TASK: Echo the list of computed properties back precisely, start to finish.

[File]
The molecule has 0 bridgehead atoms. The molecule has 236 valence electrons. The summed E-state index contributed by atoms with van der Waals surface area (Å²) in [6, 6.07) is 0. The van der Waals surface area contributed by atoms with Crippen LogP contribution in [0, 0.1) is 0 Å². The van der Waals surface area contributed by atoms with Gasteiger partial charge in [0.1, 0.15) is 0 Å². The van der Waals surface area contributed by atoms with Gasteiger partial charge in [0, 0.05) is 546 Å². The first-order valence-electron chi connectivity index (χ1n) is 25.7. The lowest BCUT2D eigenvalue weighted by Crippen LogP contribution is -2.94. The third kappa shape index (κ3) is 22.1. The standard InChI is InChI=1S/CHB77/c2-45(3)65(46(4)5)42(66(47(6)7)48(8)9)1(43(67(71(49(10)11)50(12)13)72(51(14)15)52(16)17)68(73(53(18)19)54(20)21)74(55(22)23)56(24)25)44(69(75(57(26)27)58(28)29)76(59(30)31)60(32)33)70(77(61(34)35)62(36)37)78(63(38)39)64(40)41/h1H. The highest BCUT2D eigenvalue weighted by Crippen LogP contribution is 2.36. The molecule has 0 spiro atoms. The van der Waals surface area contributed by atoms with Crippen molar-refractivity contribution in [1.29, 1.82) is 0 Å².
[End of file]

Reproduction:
The molecule has 0 bridgehead atoms. The molecule has 236 valence electrons. The summed E-state index contributed by atoms with van der Waals surface area (Å²) in [6, 6.07) is 0. The van der Waals surface area contributed by atoms with Crippen LogP contribution in [0, 0.1) is 0 Å². The van der Waals surface area contributed by atoms with Gasteiger partial charge in [0.1, 0.15) is 0 Å². The van der Waals surface area contributed by atoms with Gasteiger partial charge in [0, 0.05) is 546 Å². The first-order valence-electron chi connectivity index (χ1n) is 25.7. The lowest BCUT2D eigenvalue weighted by Crippen LogP contribution is -2.94. The third kappa shape index (κ3) is 22.1. The standard InChI is InChI=1S/CHB77/c2-45(3)65(46(4)5)42(66(47(6)7)48(8)9)1(43(67(71(49(10)11)50(12)13)72(51(14)15)52(16)17)68(73(53(18)19)54(20)21)74(55(22)23)56(24)25)44(69(75(57(26)27)58(28)29)76(59(30)31)60(32)33)70(77(61(34)35)62(36)37)78(63(38)39)64(40)41/h1H. The highest BCUT2D eigenvalue weighted by Crippen LogP contribution is 2.36. The molecule has 0 spiro atoms. The van der Waals surface area contributed by atoms with Crippen molar-refractivity contribution in [1.29, 1.82) is 0 Å².